(CNN)For centuries, archaeologists have searched caves for teeth and bones entombed in sun-starved dirt in the hope of piecing together how our ancestors lived and what they looked like.
Now, new techniques to capture DNA preserved in cave sediment are allowing researchers to detect the presence of Neanderthals and other extinct humans. These ancestors roamed the Earth before and, in some cases, alongside Homo sapiens. The latest techniques allow scientists to learn about our early relatives without ever having to find their bones -- just the dirt from the caves where they hung out.
Humans and animals constantly shed genetic material when they pee, poop and bleed -- and from shedding hair and dead skin cells. This genetic material leaches into the soil, where it can remain for tens, if not hundreds, of thousands of years if the conditions are right -- such as in dark, cold caves.
Researchers have, for the first time, retrieved detailed Neanderthal genetic material from DNA preserved in dirt in three different caves in Europe and Siberia, according to a study published in the journal Science in April.
"These are ancient caves where Neanderthals lived. You don't know if people are pooping where they lived and worked. I'd like to think not. But they are making tools, you can imagine they cut themselves. If they had children, the children maybe pooped -- they definitely didn't have Pampers," said lead author Benjamin Vernot, a population geneticist at Germany's Max Planck Institute for Evolutionary Anthropology.
Vernot helped develop the new technique to capture and analyze the DNA from cave sediments.
The first human DNA gleaned from cave dirt came from Denisova Cave in Siberia in 2017. Last year, scientists were able to extract the DNA of Denisovans -- a little-known human population for which we only have five definitive bone fragments -- from dirt in a cave on the Tibetan plateau. That cave is where the first Denisovan fossil remains outside the eponymous Siberian cave had been found. The discovery provided more definitive evidence for their presence in Asia.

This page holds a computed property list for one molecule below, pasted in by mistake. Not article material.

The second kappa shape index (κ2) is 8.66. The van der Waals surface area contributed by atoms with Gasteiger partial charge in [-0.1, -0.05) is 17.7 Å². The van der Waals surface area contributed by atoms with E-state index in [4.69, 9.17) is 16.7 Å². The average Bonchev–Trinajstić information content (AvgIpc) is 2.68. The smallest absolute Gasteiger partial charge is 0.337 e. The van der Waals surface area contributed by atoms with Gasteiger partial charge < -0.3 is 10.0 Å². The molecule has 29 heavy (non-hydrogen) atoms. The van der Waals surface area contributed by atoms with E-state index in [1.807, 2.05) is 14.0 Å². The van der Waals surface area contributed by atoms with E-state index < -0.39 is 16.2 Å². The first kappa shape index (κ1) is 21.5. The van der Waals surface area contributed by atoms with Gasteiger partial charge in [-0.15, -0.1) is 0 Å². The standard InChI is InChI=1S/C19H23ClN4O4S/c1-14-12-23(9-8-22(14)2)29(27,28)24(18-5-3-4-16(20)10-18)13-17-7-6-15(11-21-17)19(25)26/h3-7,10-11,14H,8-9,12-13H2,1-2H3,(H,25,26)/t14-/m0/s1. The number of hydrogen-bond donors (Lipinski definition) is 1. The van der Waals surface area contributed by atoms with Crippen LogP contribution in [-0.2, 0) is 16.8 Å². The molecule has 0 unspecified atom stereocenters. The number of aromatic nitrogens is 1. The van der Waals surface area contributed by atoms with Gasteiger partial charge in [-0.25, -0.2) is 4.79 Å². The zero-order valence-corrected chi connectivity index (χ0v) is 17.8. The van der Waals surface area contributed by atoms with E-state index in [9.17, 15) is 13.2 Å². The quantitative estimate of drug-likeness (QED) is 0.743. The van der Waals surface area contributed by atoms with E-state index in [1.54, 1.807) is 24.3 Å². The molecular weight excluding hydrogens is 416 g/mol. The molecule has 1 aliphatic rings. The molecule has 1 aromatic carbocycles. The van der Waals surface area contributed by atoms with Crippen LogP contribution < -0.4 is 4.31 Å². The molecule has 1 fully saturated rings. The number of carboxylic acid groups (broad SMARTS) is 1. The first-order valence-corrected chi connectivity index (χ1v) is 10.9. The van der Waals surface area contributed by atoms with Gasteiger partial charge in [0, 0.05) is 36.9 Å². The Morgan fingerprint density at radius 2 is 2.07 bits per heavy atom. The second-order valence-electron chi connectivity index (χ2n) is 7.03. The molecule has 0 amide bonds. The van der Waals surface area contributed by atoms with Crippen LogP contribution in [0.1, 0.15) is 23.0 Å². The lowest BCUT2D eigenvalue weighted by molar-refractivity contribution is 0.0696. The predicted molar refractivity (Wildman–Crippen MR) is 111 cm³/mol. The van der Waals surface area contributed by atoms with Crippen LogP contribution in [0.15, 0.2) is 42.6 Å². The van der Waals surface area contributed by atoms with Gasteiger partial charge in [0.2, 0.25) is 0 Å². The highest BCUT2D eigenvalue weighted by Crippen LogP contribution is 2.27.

Those findings, however, were of mitochondrial DNA, which is more abundant but less informative than nuclear DNA.
Vernot and his team are the first to glean human nuclear DNA from cave dirt.
"Mitochondrial DNA is only inherited from the mother, it's only one tiny thread of your ancestry and you lose a lot of complexity. If you look at the nuclear genomes of humans, Neanderthals or Denisovans, you can calculate how they were related and how many there were at a given time," Vernot said.
Extracting and decoding this DNA isn't easy, but it's beginning to reshape our understanding of prehistory and may allow scientists to untangle some of human evolution's biggest mysteries: how our ancestors spread around the world and how they interacted with other ancient humans -- including the enigmatic Denisovans.
"I think the Science paper is a remarkable technical achievement and opens up many possibilities for future work in Eurasia on caves with no Neanderthal (or Denisovan) fossils," said Chris Stringer, research leader in human origins and professor at the Natural History Museum in London. He wasn't involved in this latest study.
"Many temperate areas that currently have little or no archaic fossil human record may now be able to contribute to building a population history of Neanderthals, Denisovans and - who knows? - yet other human lineages," Stringer said via email.
Until recently, the only way to study the genes of ancient humans was to recover DNA from scarce fossil bones and teeth. To date, DNA has only been extracted from 18 Neanderthal bones, four Denisovans and the child of a Neanderthal and Denisovan.
This breakthrough means that many, many more DNA sequences can potentially be obtained, even without skeletal remains, to build up a more complete picture of ancient humans.